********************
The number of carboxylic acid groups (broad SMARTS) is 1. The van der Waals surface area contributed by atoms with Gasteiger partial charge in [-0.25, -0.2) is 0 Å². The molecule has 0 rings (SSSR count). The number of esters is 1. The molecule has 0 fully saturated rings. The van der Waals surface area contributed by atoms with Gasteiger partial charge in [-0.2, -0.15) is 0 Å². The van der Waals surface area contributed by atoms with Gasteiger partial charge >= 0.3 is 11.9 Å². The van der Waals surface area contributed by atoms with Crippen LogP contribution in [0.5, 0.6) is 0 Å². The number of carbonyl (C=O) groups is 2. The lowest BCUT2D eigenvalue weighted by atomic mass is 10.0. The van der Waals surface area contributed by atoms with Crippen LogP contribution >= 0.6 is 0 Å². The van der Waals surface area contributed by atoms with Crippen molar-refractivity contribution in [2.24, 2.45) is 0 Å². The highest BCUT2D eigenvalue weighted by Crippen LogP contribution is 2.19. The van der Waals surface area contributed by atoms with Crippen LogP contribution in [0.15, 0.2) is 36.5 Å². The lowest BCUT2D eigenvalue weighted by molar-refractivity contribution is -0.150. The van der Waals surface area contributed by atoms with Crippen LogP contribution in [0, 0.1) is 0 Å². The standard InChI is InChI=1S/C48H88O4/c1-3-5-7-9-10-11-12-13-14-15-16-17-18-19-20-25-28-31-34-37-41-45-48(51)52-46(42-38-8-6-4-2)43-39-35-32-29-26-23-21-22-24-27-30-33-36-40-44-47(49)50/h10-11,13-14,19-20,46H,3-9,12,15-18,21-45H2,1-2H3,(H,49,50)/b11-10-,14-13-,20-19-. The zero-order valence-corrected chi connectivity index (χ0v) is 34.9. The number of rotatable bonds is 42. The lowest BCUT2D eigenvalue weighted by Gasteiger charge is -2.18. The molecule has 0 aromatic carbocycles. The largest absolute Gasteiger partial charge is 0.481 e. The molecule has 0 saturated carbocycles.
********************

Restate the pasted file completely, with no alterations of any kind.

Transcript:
The number of carboxylic acid groups (broad SMARTS) is 1. The van der Waals surface area contributed by atoms with Gasteiger partial charge in [-0.25, -0.2) is 0 Å². The molecule has 0 rings (SSSR count). The number of esters is 1. The molecule has 0 fully saturated rings. The van der Waals surface area contributed by atoms with Gasteiger partial charge in [-0.2, -0.15) is 0 Å². The van der Waals surface area contributed by atoms with Gasteiger partial charge >= 0.3 is 11.9 Å². The van der Waals surface area contributed by atoms with Crippen LogP contribution in [0.5, 0.6) is 0 Å². The number of carbonyl (C=O) groups is 2. The lowest BCUT2D eigenvalue weighted by atomic mass is 10.0. The van der Waals surface area contributed by atoms with Crippen LogP contribution >= 0.6 is 0 Å². The van der Waals surface area contributed by atoms with Crippen molar-refractivity contribution in [2.24, 2.45) is 0 Å². The highest BCUT2D eigenvalue weighted by Crippen LogP contribution is 2.19. The van der Waals surface area contributed by atoms with Crippen LogP contribution in [0.15, 0.2) is 36.5 Å². The lowest BCUT2D eigenvalue weighted by molar-refractivity contribution is -0.150. The van der Waals surface area contributed by atoms with Crippen LogP contribution in [0, 0.1) is 0 Å². The standard InChI is InChI=1S/C48H88O4/c1-3-5-7-9-10-11-12-13-14-15-16-17-18-19-20-25-28-31-34-37-41-45-48(51)52-46(42-38-8-6-4-2)43-39-35-32-29-26-23-21-22-24-27-30-33-36-40-44-47(49)50/h10-11,13-14,19-20,46H,3-9,12,15-18,21-45H2,1-2H3,(H,49,50)/b11-10-,14-13-,20-19-. The zero-order valence-corrected chi connectivity index (χ0v) is 34.9. The number of rotatable bonds is 42. The lowest BCUT2D eigenvalue weighted by Gasteiger charge is -2.18. The molecule has 0 aromatic carbocycles. The largest absolute Gasteiger partial charge is 0.481 e. The molecule has 0 saturated carbocycles.